EDITOR’S NOTE: This story was written in response to a reader-submitted question through Open Source, a platform where readers can ask Richland Source’s newsroom to investigate a question.
It’s the primary question still on the minds and tongues of thousands of north central Ohio residents on Wednesday morning: When will my power be back on?
A great question. It deserves a great answer. Sadly, we don’t have a great one. The truth of the matter is … it depends.
Let’s start with what we do know. A pair of nasty thunderstorms roared through the area late Monday night, packing winds in the 65 to 70 mile per hour range.
We all knew it was coming. Heck, we even warned you Monday morning.
“Severe thunderstorms are possible with the usual accompanying damaging wind gusts, some perhaps significant. The chance of precipitation is 70 percent, according to the NWS.”
Trust us, we take no pleasure from the National Weather Service getting this one right.
Those winds knocked down power lines and poles all over the place. They also uprooted trees and ripped off limbs, many of which flew into power lines, increasing the lack-of-power pain many still feel today.
In terms of widespread, weather-related power outages, this one is probably comparable to the 2005 ice storm.
The early morning quiet was replaced by the sounds of generators (for those lucky enough to have them) and chain saws as residents did battle in their own yards.
When we woke up Tuesday morning, FirstEnergy and AEP reported a total of 60,000 customers without power in Richland, Ashland, Crawford and Knox counties.
The situation has improved as of Wednesday morning. The two companies report a total of 33,548 customers without electricity, nearly half of what it was 24 hours earlier.
That doesn’t make life any better for those still struggling, especially with temps expected to reach back into the 90s today and heat indexes topping 100. Who knew air conditioning and even ceiling fans were so essential to life?
We know crews are working to fix the lines, replace the poles and get the juice turned back on.
But when will your power be back on? Again, it depends.
FirstEnergy has said its “worst-case scenario” has all of its customers back on by Thursday night. Most will be on before then, the company said.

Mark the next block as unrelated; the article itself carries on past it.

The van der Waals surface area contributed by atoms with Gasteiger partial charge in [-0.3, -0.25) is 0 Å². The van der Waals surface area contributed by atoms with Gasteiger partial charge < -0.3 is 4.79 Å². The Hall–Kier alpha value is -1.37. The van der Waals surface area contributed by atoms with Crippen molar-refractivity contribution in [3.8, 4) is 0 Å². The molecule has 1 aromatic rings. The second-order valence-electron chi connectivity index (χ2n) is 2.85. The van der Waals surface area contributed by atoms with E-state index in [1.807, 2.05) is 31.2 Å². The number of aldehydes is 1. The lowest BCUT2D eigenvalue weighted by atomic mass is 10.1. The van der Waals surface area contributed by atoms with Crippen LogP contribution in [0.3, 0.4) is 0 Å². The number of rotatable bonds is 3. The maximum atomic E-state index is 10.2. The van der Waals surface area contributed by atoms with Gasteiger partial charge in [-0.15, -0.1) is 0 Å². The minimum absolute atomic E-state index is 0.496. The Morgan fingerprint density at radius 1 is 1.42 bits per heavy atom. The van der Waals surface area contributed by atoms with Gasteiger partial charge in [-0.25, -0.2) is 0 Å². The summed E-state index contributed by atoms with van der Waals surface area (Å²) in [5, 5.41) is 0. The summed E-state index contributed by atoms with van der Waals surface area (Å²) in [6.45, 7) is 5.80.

It appears AEP is not as optimistic, saying Friday at midnight is its best calculation.
Both companies have crews working around the clock, completing 16-hour shifts to clear the trees and debris and fix the lines.
So how do power companies handle these wide-spread outages after big storms?
The first step is assessment. Crews must figure out what’s damaged where and report that information to a planning team, which can then prioritize repairs. A plan of attack must be developed.
Next, power companies must repair any damaged power plans and substations. If a power source isn’t working, it’s impossible to know what’s not working downrange.
The third step is repairing power needs for critical areas like hospitals, life support centers, fire stations, and police stations. Critical installations such as hospitals and nursing homes see main line repairs off of the transmission lines first.
The next step is customer restoration.
According to the website protoolreviews.com, “Contrary to popular belief, wealthy areas do not get back up the quickest. It’s all about moving from the major power arteries to minor capillaries.
“Much of this works in a similar way to how blood flows in our bodies. The closer you are to transmission lines, the more quickly you’re likely to see power restoration.”
There are exceptions to the rule. At this step, power companies also prioritize restoring power to the greatest number of people possible — as quickly as possible.
For example, a line or two that will restore power to 1,500 people will be fixed before a line that powers on 50 people. It’s frustrating to those at the end of the line, but it does make sense.
According to protoolreviews.com, “Only at this point do the small pocket and isolated areas get the repairs they need. In some cases, these include repairs to a single home connection, reducing the number of customers getting back online to very small figures.”
The best news is there were no serious injuries during the storms.
The good news is we are all in this together in today’s modern world. We are all so accustomed to flipping a switch and getting everything we need that when that is disrupted, it seems like the end of the world.
It’s really not.
In a few days, all the power will be back on. And we can all get back to complaining about something else.
(Author’s note: I am an AEP customer in Washington Township. My power went out late Monday night and remains out, likely until Friday night. I feel your pain.)